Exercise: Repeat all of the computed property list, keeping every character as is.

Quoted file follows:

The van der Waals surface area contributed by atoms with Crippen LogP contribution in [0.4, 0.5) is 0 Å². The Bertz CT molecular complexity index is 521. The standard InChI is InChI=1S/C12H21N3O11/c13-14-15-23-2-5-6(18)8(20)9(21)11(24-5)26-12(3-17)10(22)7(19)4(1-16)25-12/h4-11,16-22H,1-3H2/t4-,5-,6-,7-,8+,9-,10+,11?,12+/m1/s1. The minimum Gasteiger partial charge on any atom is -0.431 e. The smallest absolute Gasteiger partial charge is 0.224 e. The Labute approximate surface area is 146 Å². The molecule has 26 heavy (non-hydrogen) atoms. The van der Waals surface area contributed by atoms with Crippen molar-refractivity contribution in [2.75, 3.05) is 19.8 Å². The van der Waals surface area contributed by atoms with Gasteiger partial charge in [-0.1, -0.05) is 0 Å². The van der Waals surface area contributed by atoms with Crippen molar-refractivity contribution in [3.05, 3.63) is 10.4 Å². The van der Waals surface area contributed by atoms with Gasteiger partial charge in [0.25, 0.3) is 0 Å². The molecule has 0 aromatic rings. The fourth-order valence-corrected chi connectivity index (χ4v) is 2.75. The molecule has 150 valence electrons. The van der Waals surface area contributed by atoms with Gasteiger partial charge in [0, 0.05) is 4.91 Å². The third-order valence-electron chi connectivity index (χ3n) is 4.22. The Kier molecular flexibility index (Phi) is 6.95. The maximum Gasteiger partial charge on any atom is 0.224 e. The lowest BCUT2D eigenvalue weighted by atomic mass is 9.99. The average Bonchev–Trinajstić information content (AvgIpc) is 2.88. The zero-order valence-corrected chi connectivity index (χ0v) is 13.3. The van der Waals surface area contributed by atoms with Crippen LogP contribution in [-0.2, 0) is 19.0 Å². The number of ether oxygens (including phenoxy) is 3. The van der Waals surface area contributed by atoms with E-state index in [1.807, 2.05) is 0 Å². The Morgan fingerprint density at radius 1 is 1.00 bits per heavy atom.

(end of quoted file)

The van der Waals surface area contributed by atoms with Crippen LogP contribution in [0.4, 0.5) is 0 Å². The Bertz CT molecular complexity index is 521. The standard InChI is InChI=1S/C12H21N3O11/c13-14-15-23-2-5-6(18)8(20)9(21)11(24-5)26-12(3-17)10(22)7(19)4(1-16)25-12/h4-11,16-22H,1-3H2/t4-,5-,6-,7-,8+,9-,10+,11?,12+/m1/s1. The minimum Gasteiger partial charge on any atom is -0.431 e. The smallest absolute Gasteiger partial charge is 0.224 e. The Labute approximate surface area is 146 Å². The molecule has 26 heavy (non-hydrogen) atoms. The van der Waals surface area contributed by atoms with Crippen molar-refractivity contribution in [2.75, 3.05) is 19.8 Å². The van der Waals surface area contributed by atoms with Gasteiger partial charge in [-0.1, -0.05) is 0 Å². The van der Waals surface area contributed by atoms with Crippen molar-refractivity contribution in [3.05, 3.63) is 10.4 Å². The van der Waals surface area contributed by atoms with Gasteiger partial charge in [0.25, 0.3) is 0 Å². The molecule has 0 aromatic rings. The fourth-order valence-corrected chi connectivity index (χ4v) is 2.75. The molecule has 150 valence electrons. The van der Waals surface area contributed by atoms with Gasteiger partial charge in [0, 0.05) is 4.91 Å². The third-order valence-electron chi connectivity index (χ3n) is 4.22. The Kier molecular flexibility index (Phi) is 6.95. The maximum Gasteiger partial charge on any atom is 0.224 e. The lowest BCUT2D eigenvalue weighted by atomic mass is 9.99. The average Bonchev–Trinajstić information content (AvgIpc) is 2.88. The zero-order valence-corrected chi connectivity index (χ0v) is 13.3. The van der Waals surface area contributed by atoms with Crippen LogP contribution in [-0.2, 0) is 19.0 Å². The number of ether oxygens (including phenoxy) is 3. The van der Waals surface area contributed by atoms with E-state index in [1.807, 2.05) is 0 Å². The Morgan fingerprint density at radius 1 is 1.00 bits per heavy atom.